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Renault: Some Melbourne preparations incomplete 03 Mar 2014

The Renault Sport Energy F1-2014 Power Unit. Rob White (GBR) Renault Sport, in the press conference.
Formula One World Championship, Rd9, British Grand Prix, Practice, Silverstone, England, Friday, 6 July 2012 The Renault Sport Energy F1-2014 Power Unit. Sebastian Vettel (GER) Red Bull Racing RB10 pushes his car in pit lane.
Formula One Testing, Day Three, Bahrain International Circuit, Sakhir, Bahrain, Saturday, 1 March 2014

Renault have admitted that the technical issues that plagued their new power unit in pre-season testing mean that some of its teams are not fully prepared for the opening Grand Prix of the season in Australia.

The French manufacturer, who provide power units for Red Bull, Lotus, Toro Rosso and Caterham, have suffered from both hardware and software problems this winter and that has left them unable to complete scheduled programmes with all of their teams.

“We wanted each of our four teams to be able to approach a normal race weekend without having to improvise any of the procedures or operations needed,” explained Renault Sport F1’s deputy managing director Rob White.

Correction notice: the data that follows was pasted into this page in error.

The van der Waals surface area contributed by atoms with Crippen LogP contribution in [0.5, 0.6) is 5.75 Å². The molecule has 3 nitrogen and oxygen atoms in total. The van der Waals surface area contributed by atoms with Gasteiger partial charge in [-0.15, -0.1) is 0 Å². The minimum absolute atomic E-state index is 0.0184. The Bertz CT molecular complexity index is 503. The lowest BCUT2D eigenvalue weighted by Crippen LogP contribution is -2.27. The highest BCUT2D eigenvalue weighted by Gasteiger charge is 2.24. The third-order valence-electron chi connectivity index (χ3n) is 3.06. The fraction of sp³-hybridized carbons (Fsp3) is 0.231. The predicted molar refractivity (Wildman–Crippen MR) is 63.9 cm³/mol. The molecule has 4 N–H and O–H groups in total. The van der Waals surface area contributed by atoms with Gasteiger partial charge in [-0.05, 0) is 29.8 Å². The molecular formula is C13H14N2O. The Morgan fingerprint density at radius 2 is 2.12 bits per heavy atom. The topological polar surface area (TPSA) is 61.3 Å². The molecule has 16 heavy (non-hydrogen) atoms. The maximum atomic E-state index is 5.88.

“We can’t escape the fact that we did not complete the entire programme with all the teams and that some Melbourne preparations are incomplete.

“On the up-side, we have done some of everything, with simulations of qualifying sessions, starts, race distances and long stints and it is fair to say that once again we have made some real progress.

“We have cured or found workarounds for some of the problems we had previously identified. New problems that revealed (themselves) as we ran more have added to the unsolved items, and have disrupted running, which is disappointing for our teams.”

Renault completed the fewest miles of any of the three power unit manufacturers in pre-season testing, and, as White admits, that’s left them with a lengthy list of outstanding jobs.

“Between now and Melbourne we have a number of items to cover,” he said. “We need to consolidate all of the lessons learned across all the teams. We need to review all the accumulated data and compare and contrast to get the best out of it so the starting point for all of the Renault-powered cars is as good as it can be.

“Second, we must progress further on the torque delivery of the PU (power unit) felt by the drivers. This will include software and calibration work, with simulator and dyno and validation.”

Although Renault have made substantial progress since the first pre-season test in Spain, including increasing the level of performance at which their power unit can be operated and the way in which energy is managed round the circuit, White admits that Australia will be an ‘anxious’ race for Renault.

“Conducting a normal race weekend, in which both cars run well during each session for every team, would be a great relief,” he said. “I hope we can support our teams and drivers to explore the performance of the car and allow the race to deliver its sporting verdict.”

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